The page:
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New Toronto streetcars make their first public appearance

One of the TTC's new Bombardier streetcars gets a late-night test March 13, 2013.

Toronto Transit Commission

Tram-spotters of Toronto are being offered a rare treat as the city's first new streetcar in a generation hits the downtown for testing.

The first public appearance of the much larger and more advanced streetcar was a hush-hush test run on a short stretch of Bathurst before dawn Thursday. The vehicle – which was given the number 4400 -- was to go out again overnight for a longer excursion, taking it down Bathurst to the loop at Exhibition and back.

TTC spokesman Brad Ross said by phone Thursday that they deliberately kept the first test secret, allowing them to focus on their work without a looming media presence. So, at about 4:30, while most of the city slept, the quadrupally articulated behemoth rolled out.

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A few hours later Mr. Ross was tweeting a "hat's off" to staff with the TTC and Bombardier, who built the vehicle, "for making this maiden trip a success."

He described the vehicle making a short journey from their Hillcrest facility, at Bathurst and Davenport, down to Bathurst station and then returning. This allowed them to test a number of factors, including the dip under the railway tracks and several curves.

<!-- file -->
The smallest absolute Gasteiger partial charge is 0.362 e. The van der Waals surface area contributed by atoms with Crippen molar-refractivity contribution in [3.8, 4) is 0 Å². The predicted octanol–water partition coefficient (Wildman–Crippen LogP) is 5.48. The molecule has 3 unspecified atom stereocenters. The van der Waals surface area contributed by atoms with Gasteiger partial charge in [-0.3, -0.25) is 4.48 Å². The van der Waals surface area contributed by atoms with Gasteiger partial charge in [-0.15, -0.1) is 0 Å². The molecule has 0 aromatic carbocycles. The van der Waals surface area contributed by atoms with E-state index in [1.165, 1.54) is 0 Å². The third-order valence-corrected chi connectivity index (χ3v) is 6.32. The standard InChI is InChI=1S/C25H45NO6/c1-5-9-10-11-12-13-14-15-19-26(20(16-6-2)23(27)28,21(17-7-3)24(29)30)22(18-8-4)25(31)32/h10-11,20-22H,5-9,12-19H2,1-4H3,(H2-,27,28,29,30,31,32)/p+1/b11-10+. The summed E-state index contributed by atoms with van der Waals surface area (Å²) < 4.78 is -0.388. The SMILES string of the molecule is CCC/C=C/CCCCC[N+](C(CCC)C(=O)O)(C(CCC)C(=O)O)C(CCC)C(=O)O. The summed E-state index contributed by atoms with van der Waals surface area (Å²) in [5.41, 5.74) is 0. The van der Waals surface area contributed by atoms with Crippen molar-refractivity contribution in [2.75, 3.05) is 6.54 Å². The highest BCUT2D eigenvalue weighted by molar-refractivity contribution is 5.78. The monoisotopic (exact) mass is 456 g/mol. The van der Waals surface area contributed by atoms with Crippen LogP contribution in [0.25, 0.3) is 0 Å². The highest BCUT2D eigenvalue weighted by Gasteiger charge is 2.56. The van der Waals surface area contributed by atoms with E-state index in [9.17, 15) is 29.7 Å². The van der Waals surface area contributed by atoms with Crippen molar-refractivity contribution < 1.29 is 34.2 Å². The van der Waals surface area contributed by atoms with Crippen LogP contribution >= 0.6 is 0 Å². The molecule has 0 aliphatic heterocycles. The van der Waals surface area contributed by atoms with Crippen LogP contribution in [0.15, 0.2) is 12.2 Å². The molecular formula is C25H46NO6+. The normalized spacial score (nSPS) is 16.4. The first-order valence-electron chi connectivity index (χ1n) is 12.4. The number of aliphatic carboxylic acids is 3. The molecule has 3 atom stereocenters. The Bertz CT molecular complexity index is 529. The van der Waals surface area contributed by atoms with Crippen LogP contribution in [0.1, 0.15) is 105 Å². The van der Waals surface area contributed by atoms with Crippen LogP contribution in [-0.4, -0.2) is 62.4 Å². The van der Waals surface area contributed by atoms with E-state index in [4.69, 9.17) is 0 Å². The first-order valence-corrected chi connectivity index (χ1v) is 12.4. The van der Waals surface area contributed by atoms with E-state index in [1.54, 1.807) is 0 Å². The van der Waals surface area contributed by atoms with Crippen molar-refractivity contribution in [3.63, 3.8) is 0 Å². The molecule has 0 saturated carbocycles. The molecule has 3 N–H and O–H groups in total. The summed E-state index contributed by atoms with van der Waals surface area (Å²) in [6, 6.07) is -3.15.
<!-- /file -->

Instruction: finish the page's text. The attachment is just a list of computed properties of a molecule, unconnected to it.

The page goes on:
For anyone who was awake, the new vehicle would have turned heads as it rolled along Bathurst.

The vehicle – which bears greater resemblance to a short train than the more traditional streetcars it will replace – looks like a piece of European transit equipment transplanted onto the streets of Toronto. It has a low floor for accessibility, air-conditioning, multiple doors to speed boarding and exiting and has a capacity of 251, dozens more than either of the models currently running. It is 30.2 metres long, nearly one-third bigger than the longest streetcar now on the roads of Toronto.

Although the new vehicle was unveiled in November, photographs provided Thursday by the TTC offered the first glimpse of it on the move in public.

The TTC says that on-street testing includes power, braking, coupling/towing, clearance, cameras and doors. Over time the new streetcar will be seen across the city as staff put it through the many situations the vehicle will have to manage.

Service with the new vehicles is expected to start in the first quarter of next year. They will start carrying passengers on the Spadina line, which had its platforms extended last year, and roll out gradually across the system.

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About the Author

Oliver Moore joined the Globe and Mail's web newsroom in 2000 as an editor and then moved into reporting. A native Torontonian, he served four years as Atlantic Bureau Chief and has worked also in Afghanistan, Grenada, France, Spain and the United States. More

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